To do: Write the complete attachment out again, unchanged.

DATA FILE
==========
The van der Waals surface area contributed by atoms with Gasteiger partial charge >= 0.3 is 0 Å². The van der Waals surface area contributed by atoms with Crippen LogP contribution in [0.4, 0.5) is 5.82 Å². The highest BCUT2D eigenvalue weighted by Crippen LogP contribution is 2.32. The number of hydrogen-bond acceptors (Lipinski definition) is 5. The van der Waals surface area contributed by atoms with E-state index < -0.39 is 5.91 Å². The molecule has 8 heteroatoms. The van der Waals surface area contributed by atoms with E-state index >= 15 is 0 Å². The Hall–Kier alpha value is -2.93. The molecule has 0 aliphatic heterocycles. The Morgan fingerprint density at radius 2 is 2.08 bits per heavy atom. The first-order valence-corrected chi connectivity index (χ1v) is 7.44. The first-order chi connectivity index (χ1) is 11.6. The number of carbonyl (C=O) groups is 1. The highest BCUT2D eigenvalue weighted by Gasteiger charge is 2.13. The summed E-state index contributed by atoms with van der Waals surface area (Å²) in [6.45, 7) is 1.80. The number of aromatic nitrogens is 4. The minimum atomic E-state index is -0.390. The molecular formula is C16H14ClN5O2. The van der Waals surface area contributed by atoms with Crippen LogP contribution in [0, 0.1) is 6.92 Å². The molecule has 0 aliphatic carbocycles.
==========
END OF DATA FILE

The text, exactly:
The van der Waals surface area contributed by atoms with Gasteiger partial charge >= 0.3 is 0 Å². The van der Waals surface area contributed by atoms with Crippen LogP contribution in [0.4, 0.5) is 5.82 Å². The highest BCUT2D eigenvalue weighted by Crippen LogP contribution is 2.32. The number of hydrogen-bond acceptors (Lipinski definition) is 5. The van der Waals surface area contributed by atoms with E-state index < -0.39 is 5.91 Å². The molecule has 8 heteroatoms. The van der Waals surface area contributed by atoms with E-state index >= 15 is 0 Å². The Hall–Kier alpha value is -2.93. The molecule has 0 aliphatic heterocycles. The Morgan fingerprint density at radius 2 is 2.08 bits per heavy atom. The first-order valence-corrected chi connectivity index (χ1v) is 7.44. The first-order chi connectivity index (χ1) is 11.6. The number of carbonyl (C=O) groups is 1. The highest BCUT2D eigenvalue weighted by Gasteiger charge is 2.13. The summed E-state index contributed by atoms with van der Waals surface area (Å²) in [6.45, 7) is 1.80. The number of aromatic nitrogens is 4. The minimum atomic E-state index is -0.390. The molecular formula is C16H14ClN5O2. The van der Waals surface area contributed by atoms with Crippen LogP contribution in [0, 0.1) is 6.92 Å². The molecule has 0 aliphatic carbocycles.